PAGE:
Uncloaking the realm of invisibility

Is there hope for us muggles?

Anyone who has read or seen the Harry Potter series has dreamt about being invisible. That is without a doubt. The prospect of invisibility has been an important part of fiction stories since about 400BC when Plato described the legend Ring of Gyges, which when angled in a certain manner could grant the wearer invisibility, so it seems surprising that scientists have only in the last 10 or 15 years really tried to make the fantasy a reality. In this time there have been incredible advances in this area of physics; yet, although we are closer than ever to being able to sneak out of the house or skip the café queue at break without getting caught, there is still a long way to go before invisibility cloaks will be perfected, let alone sold in stores.

The most promising potential design of invisibility cloaks features ‘metamaterials’. These are materials that are chemically and structurally designed so that they possess specific properties that cannot usually be found in nature. These properties can be controlled by altering the fabric of the material, meaning that theoretically this technology could be used to solve an infinite number of different problems. The metamaterials currently used in the development of invisibility cloaks consist of metal, often copper, wires and rings arranged in detailed patterns and shapes. This design allows physicists to break the rule that all students are taught when they first study optics: that light travels in straight lines. As the light reaches this structure it interacts with it and can be curved, like water flowing around a rock or traffic being diverted around a ring road, concealing any object placed inside it.

Based on this theory scientists have already designed some prototypes. The first ‘invisibility cloak’ was made in 2006, but only worked for microwaves, which have a relatively large wavelength. All this would really allow you to do is hide an object from radar sensors or stop your food from heating up when you put it in a microwave oven, which is completely pointless! However, it is incredibly hard to create an invisibility cloak that works for visible light, which has wavelengths much smaller than microwaves. In order for the cloak to interact with the electromagnetic radiation, the coils in the metamaterial must be considerably thinner than the wavelength of the radiation. For microwaves with a wavelength around 3cm this means coils around 3mm thick. However, for visible light the wires and coils could measure no more than 10 nanometres (0.00001mm), which sadly is very difficult, if not impossible, to achieve with the machinery we use at present.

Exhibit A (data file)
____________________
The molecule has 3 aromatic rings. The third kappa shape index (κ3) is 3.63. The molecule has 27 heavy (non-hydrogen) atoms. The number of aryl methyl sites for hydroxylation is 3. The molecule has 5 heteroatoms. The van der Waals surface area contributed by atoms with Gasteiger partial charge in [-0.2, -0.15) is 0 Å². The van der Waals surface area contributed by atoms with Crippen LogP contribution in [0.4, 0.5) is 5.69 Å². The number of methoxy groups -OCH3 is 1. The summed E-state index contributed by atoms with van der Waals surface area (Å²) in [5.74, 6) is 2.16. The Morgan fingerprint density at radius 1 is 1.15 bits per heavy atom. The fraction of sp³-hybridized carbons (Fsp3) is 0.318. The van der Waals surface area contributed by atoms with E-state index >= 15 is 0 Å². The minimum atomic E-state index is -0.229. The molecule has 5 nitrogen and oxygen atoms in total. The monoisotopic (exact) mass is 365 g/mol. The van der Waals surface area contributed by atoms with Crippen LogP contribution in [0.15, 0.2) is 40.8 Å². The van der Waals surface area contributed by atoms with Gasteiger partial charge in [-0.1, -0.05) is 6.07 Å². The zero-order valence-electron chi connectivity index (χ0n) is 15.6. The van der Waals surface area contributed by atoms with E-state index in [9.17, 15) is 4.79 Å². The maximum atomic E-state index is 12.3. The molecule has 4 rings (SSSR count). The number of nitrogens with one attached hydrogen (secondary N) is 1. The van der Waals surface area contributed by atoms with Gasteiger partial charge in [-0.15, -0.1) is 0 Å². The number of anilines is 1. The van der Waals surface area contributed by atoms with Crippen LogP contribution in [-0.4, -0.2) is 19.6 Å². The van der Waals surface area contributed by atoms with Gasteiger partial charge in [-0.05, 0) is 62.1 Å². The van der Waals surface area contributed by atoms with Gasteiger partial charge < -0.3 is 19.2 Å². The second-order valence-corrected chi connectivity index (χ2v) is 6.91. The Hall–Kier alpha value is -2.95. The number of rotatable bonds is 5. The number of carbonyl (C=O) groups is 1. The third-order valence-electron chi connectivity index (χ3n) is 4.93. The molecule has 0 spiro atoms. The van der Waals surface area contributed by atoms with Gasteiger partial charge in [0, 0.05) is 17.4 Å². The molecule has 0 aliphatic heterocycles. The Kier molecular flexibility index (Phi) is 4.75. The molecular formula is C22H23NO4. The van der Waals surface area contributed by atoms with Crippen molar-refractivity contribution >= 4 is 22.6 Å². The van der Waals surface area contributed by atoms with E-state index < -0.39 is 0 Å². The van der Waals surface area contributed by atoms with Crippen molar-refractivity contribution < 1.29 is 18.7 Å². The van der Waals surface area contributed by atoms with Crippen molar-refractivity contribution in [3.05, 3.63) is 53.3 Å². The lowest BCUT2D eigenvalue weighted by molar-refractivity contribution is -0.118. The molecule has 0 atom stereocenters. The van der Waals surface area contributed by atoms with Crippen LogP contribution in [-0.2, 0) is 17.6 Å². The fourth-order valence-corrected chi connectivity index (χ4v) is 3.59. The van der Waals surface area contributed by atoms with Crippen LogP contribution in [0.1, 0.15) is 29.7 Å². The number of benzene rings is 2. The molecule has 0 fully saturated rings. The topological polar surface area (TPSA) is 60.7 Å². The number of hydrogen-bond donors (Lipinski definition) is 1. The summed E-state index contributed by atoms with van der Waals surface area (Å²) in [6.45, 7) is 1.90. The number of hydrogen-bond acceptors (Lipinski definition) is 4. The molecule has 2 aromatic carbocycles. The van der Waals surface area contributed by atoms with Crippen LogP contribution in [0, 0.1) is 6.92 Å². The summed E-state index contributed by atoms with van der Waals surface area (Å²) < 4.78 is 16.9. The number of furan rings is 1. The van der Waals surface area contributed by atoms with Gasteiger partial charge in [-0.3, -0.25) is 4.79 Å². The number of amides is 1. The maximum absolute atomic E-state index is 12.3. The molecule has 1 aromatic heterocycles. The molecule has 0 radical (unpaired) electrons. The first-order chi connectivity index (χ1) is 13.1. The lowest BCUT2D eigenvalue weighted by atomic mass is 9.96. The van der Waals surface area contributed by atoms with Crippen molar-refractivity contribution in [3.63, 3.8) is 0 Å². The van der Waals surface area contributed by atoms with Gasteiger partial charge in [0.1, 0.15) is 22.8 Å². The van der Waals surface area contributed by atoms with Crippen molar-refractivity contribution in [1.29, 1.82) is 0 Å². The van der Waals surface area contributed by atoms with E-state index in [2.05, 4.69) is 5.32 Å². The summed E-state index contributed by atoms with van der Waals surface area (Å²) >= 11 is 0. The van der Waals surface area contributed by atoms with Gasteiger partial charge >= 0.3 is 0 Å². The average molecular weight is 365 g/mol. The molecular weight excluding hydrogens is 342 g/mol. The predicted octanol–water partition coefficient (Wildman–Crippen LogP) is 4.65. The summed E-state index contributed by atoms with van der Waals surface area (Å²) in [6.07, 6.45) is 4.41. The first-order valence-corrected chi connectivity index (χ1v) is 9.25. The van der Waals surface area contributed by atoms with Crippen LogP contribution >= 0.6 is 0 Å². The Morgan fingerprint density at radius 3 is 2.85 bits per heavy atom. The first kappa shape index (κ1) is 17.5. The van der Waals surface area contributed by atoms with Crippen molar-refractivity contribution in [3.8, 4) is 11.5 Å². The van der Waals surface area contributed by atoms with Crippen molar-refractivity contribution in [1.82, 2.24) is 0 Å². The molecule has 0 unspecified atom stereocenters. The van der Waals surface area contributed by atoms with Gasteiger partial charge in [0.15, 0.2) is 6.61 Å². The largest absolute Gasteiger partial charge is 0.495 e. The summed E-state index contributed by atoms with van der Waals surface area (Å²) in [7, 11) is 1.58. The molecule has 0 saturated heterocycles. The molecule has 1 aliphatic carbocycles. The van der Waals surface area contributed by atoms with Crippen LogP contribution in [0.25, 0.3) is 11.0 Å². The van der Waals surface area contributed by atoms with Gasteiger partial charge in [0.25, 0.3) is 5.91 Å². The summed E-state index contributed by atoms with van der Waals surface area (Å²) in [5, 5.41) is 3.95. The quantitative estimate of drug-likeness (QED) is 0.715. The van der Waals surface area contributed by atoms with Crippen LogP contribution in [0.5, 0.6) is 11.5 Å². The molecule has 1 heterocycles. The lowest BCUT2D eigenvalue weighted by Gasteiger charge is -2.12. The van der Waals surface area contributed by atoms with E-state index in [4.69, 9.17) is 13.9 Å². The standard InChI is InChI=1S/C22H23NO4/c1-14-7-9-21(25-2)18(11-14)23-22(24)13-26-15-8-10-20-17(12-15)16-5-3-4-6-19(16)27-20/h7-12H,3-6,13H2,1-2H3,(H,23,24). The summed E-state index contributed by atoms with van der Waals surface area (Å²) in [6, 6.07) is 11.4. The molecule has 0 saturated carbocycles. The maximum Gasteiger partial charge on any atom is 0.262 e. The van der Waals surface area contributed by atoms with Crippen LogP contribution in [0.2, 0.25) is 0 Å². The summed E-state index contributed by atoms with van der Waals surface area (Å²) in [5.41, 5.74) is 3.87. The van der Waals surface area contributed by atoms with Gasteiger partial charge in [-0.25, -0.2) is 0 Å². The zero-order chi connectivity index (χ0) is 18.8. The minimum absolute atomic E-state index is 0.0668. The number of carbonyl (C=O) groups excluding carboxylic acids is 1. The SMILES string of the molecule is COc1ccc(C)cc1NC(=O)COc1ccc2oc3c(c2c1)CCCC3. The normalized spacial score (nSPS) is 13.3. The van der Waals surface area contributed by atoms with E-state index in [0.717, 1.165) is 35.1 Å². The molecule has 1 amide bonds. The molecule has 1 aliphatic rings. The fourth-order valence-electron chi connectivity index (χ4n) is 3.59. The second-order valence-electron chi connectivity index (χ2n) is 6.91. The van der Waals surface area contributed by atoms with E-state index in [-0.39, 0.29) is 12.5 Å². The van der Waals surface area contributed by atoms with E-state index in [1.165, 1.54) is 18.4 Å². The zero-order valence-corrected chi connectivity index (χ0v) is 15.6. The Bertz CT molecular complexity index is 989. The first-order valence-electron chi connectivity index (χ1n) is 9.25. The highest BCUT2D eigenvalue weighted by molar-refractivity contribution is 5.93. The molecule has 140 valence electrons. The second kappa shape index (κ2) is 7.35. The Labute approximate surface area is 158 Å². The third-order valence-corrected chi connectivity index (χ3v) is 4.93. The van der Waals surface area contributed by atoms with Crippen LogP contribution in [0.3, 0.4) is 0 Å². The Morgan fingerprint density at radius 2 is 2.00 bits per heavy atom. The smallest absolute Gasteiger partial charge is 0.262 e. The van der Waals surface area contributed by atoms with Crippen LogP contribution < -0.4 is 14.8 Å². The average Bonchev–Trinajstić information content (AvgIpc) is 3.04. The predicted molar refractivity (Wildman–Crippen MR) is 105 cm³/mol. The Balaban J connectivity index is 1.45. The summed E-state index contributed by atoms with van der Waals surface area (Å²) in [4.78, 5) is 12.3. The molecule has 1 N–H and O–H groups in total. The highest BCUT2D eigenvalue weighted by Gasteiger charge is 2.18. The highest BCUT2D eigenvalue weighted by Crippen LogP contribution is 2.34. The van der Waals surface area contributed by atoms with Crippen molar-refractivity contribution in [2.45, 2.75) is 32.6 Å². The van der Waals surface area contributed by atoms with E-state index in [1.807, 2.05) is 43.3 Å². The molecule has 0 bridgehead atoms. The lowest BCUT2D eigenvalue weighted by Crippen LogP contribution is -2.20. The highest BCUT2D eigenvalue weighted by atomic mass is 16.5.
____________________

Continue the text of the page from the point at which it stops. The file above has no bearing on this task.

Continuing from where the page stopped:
Another problem with invisibility cloaks is that, in order for them to work fully, they must be effective for the whole range of wavelengths of visible light, which reaches from 400 to 700 nanometers. In 2013, a team at Stanford built an invisibility cloak that concealed green and blue objects, but if you were to put something that was not comprised solely of these two colours inside then an onlooker would still see a reddish hue. Scientists have not yet managed to tackle this problem. However, once they have, the only thing stopping us from making actual invisibility devices will be our ability to physically build them. With the current advances in nanotechnology this really is a very minor problem and within a few years it could be solved.

So why do people care so much about invisibility cloaks? Most notably, cloaking devices would be incredibly valuable to the military. Any country with the ability to hide their tanks, planes and personnel would have an unbelievable advantage in combat. In fact, the USA’s military formally announced that they wanted invisibility cloaks for all their soldiers in less than 18 months in May last year. While it seems unlikely that this target will be met, when invisibility does find its use on a battlefield it will revolutionise warfare.

On a lighter note, an invisibility cloak would be incredibly fun to own. The possibilities if you owned one would be endless. Of course the ‘invisibility cloaks’ that would be made according to the current designs would be totally solid structures and not at all cloak-like, so they may not be quite as we dreamed. However, we can always seek solace in the fact that, if DeWitt’s ‘many-worlds’ theory (that there could be an infinite number of universes) is correct, there is one where a parallel version of you has their very own perfect invisibility cloak. And another one where you got the Hogwarts letter on your 11th birthday.

Poppy Boyd-Taylor VII

(Article originally written for CaCO3)